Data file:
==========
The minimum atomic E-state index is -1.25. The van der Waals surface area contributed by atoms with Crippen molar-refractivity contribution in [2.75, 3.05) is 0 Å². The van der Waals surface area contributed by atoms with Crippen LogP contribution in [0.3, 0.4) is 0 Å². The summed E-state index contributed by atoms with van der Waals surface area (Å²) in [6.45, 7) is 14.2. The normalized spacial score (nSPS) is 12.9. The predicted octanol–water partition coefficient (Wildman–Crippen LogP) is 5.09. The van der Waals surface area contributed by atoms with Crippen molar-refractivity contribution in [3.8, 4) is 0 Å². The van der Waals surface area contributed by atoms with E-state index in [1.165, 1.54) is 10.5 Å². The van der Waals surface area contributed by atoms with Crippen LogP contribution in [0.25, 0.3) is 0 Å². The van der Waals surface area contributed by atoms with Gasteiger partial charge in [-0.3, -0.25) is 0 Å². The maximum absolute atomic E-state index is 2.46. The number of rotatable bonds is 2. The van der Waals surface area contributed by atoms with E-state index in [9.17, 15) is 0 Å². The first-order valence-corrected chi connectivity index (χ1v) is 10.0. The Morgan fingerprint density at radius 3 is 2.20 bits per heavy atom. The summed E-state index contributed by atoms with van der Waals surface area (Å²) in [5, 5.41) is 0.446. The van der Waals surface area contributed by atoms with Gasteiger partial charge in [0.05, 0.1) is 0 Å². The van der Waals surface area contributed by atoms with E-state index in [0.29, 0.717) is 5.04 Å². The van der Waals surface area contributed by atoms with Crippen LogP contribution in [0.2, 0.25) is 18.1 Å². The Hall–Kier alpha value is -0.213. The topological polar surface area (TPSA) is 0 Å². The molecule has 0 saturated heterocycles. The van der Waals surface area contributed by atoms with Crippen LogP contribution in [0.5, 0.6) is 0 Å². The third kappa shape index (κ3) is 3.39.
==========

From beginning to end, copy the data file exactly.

The minimum atomic E-state index is -1.25. The van der Waals surface area contributed by atoms with Crippen molar-refractivity contribution in [2.75, 3.05) is 0 Å². The van der Waals surface area contributed by atoms with Crippen LogP contribution in [0.3, 0.4) is 0 Å². The summed E-state index contributed by atoms with van der Waals surface area (Å²) in [6.45, 7) is 14.2. The normalized spacial score (nSPS) is 12.9. The predicted octanol–water partition coefficient (Wildman–Crippen LogP) is 5.09. The van der Waals surface area contributed by atoms with Crippen molar-refractivity contribution in [3.8, 4) is 0 Å². The van der Waals surface area contributed by atoms with E-state index in [1.165, 1.54) is 10.5 Å². The van der Waals surface area contributed by atoms with Crippen LogP contribution in [0.25, 0.3) is 0 Å². The van der Waals surface area contributed by atoms with Gasteiger partial charge in [-0.3, -0.25) is 0 Å². The maximum absolute atomic E-state index is 2.46. The number of rotatable bonds is 2. The van der Waals surface area contributed by atoms with E-state index in [9.17, 15) is 0 Å². The first-order valence-corrected chi connectivity index (χ1v) is 10.0. The Morgan fingerprint density at radius 3 is 2.20 bits per heavy atom. The summed E-state index contributed by atoms with van der Waals surface area (Å²) in [5, 5.41) is 0.446. The van der Waals surface area contributed by atoms with Gasteiger partial charge in [0.05, 0.1) is 0 Å². The van der Waals surface area contributed by atoms with E-state index in [0.29, 0.717) is 5.04 Å². The van der Waals surface area contributed by atoms with Crippen LogP contribution in [0.2, 0.25) is 18.1 Å². The Hall–Kier alpha value is -0.213. The topological polar surface area (TPSA) is 0 Å². The molecule has 0 saturated heterocycles. The van der Waals surface area contributed by atoms with Crippen LogP contribution in [0.5, 0.6) is 0 Å². The third kappa shape index (κ3) is 3.39.